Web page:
Saturday, February 22, 2014

A Pictureless Update

This is just a brief blog update to say I haven't gone away, but am having problems with out computer as well as with blogger. The computer issues have kept me away  for some time and now that I'm trying to blog again, blogger doesn't want to add my photos.  It is irritating to say the least and making me wonder if I should look into another blogging platform. I seem to have so much trouble with photos.
Anyway, the news around here is seed starting and dreaming, oh dreaming about spring! We are in the midst of the worst winter we've had in years. Very depressing. But seeing the baby alliums popping up is cheering and today the skies are blue and the temps are mild. Later this week it's back to single digits.
But 2014 is looking to be an awesome year around here. Last year was a toughie, with our older son's divorce and move to Florida. We miss him a lot. But he has a new girlfriend and...I'm going to be a Grammy!! Something I had just about given up on. It is a boy and he is due to arrive in early August. The height of gardening time and we will have to travel down to Florida to meet him, but priorities! I'm feeling very blessed.
Well, here's hoping I can get this blog moving again soon. I tend to lose my motivation when there are technical difficulties to deal with, so hoping they don't last.

Saturday, January 4, 2014

Starting the New Year With Cold Weather But Warm Tummy

Like much of the country we are in the deep freeze here in CT! Yesterday was spent digging out the snow-covered driveway and keeping the woodstove going strong just to stay comfortable and cozy inside. Now that the holidays are past, it is very quiet and low key around here and I find I am actually missing the busy activities of Christmas and the company of friends and family. I made my first seed orders on January 1 and received the first delivery of seeds today, a small order from Johnny's Selected Seeds, which really put a smile on my face. Normal activities will be starting up again next week and now is a good time to experiment with interesting recipes, the kind that both stick to your ribs and are healthy. It's time to get to using up all that summer produce I stored in various ways.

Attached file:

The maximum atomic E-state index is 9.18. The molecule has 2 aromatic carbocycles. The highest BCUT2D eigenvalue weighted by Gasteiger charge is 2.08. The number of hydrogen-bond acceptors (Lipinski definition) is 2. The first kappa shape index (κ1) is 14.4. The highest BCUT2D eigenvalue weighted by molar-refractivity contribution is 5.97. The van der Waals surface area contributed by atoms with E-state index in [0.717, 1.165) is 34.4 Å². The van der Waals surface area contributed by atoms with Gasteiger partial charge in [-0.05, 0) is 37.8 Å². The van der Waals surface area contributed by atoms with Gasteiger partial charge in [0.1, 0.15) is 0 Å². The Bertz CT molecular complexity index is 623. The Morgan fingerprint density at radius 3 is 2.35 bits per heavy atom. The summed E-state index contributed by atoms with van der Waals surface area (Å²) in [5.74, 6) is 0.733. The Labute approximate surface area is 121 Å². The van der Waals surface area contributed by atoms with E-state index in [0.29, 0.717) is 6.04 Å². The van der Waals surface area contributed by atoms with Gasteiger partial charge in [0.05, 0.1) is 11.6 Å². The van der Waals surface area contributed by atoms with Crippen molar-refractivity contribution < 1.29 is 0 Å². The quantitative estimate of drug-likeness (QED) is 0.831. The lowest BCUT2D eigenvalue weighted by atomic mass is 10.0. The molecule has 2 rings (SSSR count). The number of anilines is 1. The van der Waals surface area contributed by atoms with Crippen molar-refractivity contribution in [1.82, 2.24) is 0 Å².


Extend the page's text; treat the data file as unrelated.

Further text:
The 2013 garden produced the very best onions and shallots I have ever grown and they are keeping beautifully in our unheated basement. I had a bushel of large Ailsa Craig onions that are only supposed to keep well for two months but are still holding up well after four and I haven't even begun to use my keeping onions. So yesterday I tried out a neat idea I stumbled upon in a cookbook at our local library:caramellized onions done in the slow cooker to be used for various meals. I'm not sure they're actually caramelized, but they sure were easy and taste great.
 All it required were five pounds of sliced onions and one stick of butter in the crock-pot, cooked on low over 8 hours. OK, I'll admit, I cheated and did them on high over five, but they still turned out well.
Lots of juice though. I used some of the onions to spoon over pierogis that I'd made for supper. I divided some more into one-cup containers for the freezer to use in future meals. And all that juice plus the remaining onions I also froze, with plans to make a nice onion soup with them in a week or so. You know, the kind with chunks of bread and cheese melted on top. Yum. I'm making myself hungry just thinking about it. Today is all about making bread (pumpernickel, to be precise) and reading about cooking and gardening. And still cleaning up some of the remaining signs of the holiday festivities! Bring it on, 2014!